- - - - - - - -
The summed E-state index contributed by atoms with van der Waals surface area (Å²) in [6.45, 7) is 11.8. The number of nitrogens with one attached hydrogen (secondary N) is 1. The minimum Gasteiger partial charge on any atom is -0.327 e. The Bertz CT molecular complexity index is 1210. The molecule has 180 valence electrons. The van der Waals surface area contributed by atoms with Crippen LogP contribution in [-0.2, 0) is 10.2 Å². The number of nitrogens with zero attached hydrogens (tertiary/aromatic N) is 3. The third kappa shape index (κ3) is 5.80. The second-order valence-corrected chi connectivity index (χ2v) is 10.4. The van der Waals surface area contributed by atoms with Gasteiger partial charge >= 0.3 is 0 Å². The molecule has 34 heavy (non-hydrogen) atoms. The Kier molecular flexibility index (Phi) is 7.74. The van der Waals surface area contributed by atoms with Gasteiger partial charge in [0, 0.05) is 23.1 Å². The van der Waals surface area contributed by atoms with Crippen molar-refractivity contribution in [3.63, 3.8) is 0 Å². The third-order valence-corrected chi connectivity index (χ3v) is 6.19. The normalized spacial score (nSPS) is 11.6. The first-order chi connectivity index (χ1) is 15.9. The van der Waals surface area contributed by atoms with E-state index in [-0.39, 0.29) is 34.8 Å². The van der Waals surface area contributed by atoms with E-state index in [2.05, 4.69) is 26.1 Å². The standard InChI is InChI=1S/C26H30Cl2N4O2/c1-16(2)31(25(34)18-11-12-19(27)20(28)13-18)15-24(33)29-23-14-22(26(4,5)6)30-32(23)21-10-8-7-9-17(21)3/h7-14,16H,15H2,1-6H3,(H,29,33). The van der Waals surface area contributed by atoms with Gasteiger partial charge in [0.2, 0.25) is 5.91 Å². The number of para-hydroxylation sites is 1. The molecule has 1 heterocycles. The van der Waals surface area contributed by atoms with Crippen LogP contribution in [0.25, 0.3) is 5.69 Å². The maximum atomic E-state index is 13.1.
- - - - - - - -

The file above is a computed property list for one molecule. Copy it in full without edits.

The summed E-state index contributed by atoms with van der Waals surface area (Å²) in [6.45, 7) is 11.8. The number of nitrogens with one attached hydrogen (secondary N) is 1. The minimum Gasteiger partial charge on any atom is -0.327 e. The Bertz CT molecular complexity index is 1210. The molecule has 180 valence electrons. The van der Waals surface area contributed by atoms with Crippen LogP contribution in [-0.2, 0) is 10.2 Å². The number of nitrogens with zero attached hydrogens (tertiary/aromatic N) is 3. The third kappa shape index (κ3) is 5.80. The second-order valence-corrected chi connectivity index (χ2v) is 10.4. The van der Waals surface area contributed by atoms with Gasteiger partial charge >= 0.3 is 0 Å². The molecule has 34 heavy (non-hydrogen) atoms. The Kier molecular flexibility index (Phi) is 7.74. The van der Waals surface area contributed by atoms with Gasteiger partial charge in [0, 0.05) is 23.1 Å². The van der Waals surface area contributed by atoms with Crippen molar-refractivity contribution in [3.63, 3.8) is 0 Å². The third-order valence-corrected chi connectivity index (χ3v) is 6.19. The normalized spacial score (nSPS) is 11.6. The first-order chi connectivity index (χ1) is 15.9. The van der Waals surface area contributed by atoms with E-state index in [-0.39, 0.29) is 34.8 Å². The van der Waals surface area contributed by atoms with E-state index in [2.05, 4.69) is 26.1 Å². The standard InChI is InChI=1S/C26H30Cl2N4O2/c1-16(2)31(25(34)18-11-12-19(27)20(28)13-18)15-24(33)29-23-14-22(26(4,5)6)30-32(23)21-10-8-7-9-17(21)3/h7-14,16H,15H2,1-6H3,(H,29,33). The van der Waals surface area contributed by atoms with Gasteiger partial charge in [0.2, 0.25) is 5.91 Å². The number of para-hydroxylation sites is 1. The molecule has 1 heterocycles. The van der Waals surface area contributed by atoms with Crippen LogP contribution in [0.25, 0.3) is 5.69 Å². The maximum atomic E-state index is 13.1.